Old but determined, a disabled woman wins back her prized farm land

Baituna Mwilenga, 80, a disabled (centre) shares her delight with her relatives and paralegals in Malinyi Morogoro after reclaiming her property including 10 acres of land on which she now cultivates rice and earns a living.






In the dust-clad village of Lugala in the rural district of Malinyi in Morogoro, Baituna Mwilenga, an elderly widow in her 80s has endured a difficult life made worse by an infirmity of her legs that has rendered her unable to walk.

In her lifetime, she had two children of whom one survives and has unfortunately been the source of her tragic life.

“The house I live in was built by a close relative, and I have called it home for many years. Along with this house, I had about 11 acres of land on which my son cultivated rice,” says Baituna.

Clouds of trouble began to form after her legs developed numbness and gradually paralyzed, leaving her unable to work the land and run her own home.

Hashim, her son who lived with her met a woman, married her and left, thus bringing an end to all manner of assistance to her, leaving her to fend for herself and several grandchildren she lived with.

Her advanced age and failing health made it impossible for the family to meet its needs and maintain Baituna’s upkeep. Neighbours and close relatives stepped in regularly and through their charity she managed to get by albeit with immense difficulty.

When Hashim abandoned her, he also took over the rice fields which he cultivated, harvested and sold the rice without extending any semblance of assistance to her. With the hardship growing, Hashim’s son, Omary, and his cousin who lived in the neighbouring district of Kilombero took the decision to relocate to Lugala to live with Baituna, and care for her.

To be able to do this they had to farm the same fields that belonged to her, but were now being used by Hashim. This move one afternoon resulted in a serious physical confrontation between Hashim and his son Omary, due to the fact that Hashim didn’t want them to set foot on the land.




Malinyi Paralegal Unit (MPU), the small local organization that provides legal aid and education held one of its regular public meetings in the village grounds around the same time that the conflict prevailed.

Among the few cases brought before the paralegals that day was this unfortunate experience. Omary and his cousin put the case before them and the paralegals immediately set to work to help Baituna access her land and have the chance to live a decent life in her twilight years.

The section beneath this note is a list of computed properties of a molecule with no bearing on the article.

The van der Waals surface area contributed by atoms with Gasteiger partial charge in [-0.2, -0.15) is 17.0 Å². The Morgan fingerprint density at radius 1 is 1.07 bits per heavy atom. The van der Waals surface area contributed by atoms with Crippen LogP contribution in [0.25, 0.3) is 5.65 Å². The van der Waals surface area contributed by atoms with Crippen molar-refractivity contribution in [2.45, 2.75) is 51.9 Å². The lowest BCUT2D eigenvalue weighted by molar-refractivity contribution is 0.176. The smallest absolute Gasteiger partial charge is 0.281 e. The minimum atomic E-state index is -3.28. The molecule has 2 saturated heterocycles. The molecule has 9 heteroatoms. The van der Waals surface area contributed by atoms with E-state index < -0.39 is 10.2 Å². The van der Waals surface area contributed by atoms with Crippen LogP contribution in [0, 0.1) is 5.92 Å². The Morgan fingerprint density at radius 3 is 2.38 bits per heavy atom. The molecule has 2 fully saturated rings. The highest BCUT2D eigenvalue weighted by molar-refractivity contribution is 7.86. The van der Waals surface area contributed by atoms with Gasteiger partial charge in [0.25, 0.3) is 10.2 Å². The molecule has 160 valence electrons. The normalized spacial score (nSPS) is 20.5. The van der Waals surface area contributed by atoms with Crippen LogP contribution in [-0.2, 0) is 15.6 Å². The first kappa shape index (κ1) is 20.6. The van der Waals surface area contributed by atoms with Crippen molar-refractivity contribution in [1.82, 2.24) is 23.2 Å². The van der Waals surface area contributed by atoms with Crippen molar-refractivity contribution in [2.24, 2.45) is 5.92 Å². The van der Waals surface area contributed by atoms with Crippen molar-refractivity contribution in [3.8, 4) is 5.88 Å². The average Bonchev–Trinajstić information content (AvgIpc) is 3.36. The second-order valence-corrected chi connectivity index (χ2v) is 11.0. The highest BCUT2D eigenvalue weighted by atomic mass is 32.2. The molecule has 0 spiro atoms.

They wrote Hashim asking him to their office to discuss the case, which he did. Baituna also attended the meeting carried by her grandsons the short distance to the paralegals’ office.  After a pin-pointed legal awareness session and a relatively contentious discussion, Hashim agreed to hand the land back to his mother, which she immediately passed to her grandsons.




On a set date local leaders and paralegals were witnesses to the handover, following which Omary and his cousin cultivated late into the season and harvested about almost 12 sacks of rice, now kept in the village barn across the road from Baituna’s house.

“Some of the sacks of rice that we have harvested will provide us and our grandmother with food, and we will sell the rest and reinvest the money in the coming rice season. This is important because it is our primary source of livelihood,” explains Omary.

MPU chairman, Rashid Kiding’a says, land issues come up more frequently than any other around Malinyi.

“Our work is fundamentally a lifeline for people around here ,who simply can’t enjoy the benefits of their inherent rights including land ownership. Baituna’s case demonstrates the frequent difficulties women face, particularly in being recognized as rightful owners of valuable property. Our satisfaction now lies in seeing this old, frail woman looking confident and content now that she has her farmland back in her hands; this is what we work for everyday,” he says.

Baituna’s experience, though bitter, paints a picture of ordinary, disadvantaged citizens, whose daily struggles to attain justice that many take for granted are being successfully upended by men and women, who work to provide legal aid and education across the country.

Their work, enabled by LSF through its Access to Justice Program, allows women, children and men to learn about their rights and seek effective ways of benefitting from them, something that for many years was a distant dream.

During her ordeal, Baituna was consigned to a life of extreme impoverishment made dire by the fact that, she had no access to her agricultural land, and her son on whom she depended, abandoned her.

“I’m enormously delighted that, at least now I have ever-present help and the assurance of food. My son farmed and harvested huge amounts of rice, but I never saw a grain. I’m thankful for my grandsons, without whom my life would be far worse. I must also say that, the valuable help I received from the paralegals has been the source of my peace,” Baituna says in a shaky but relieved voice.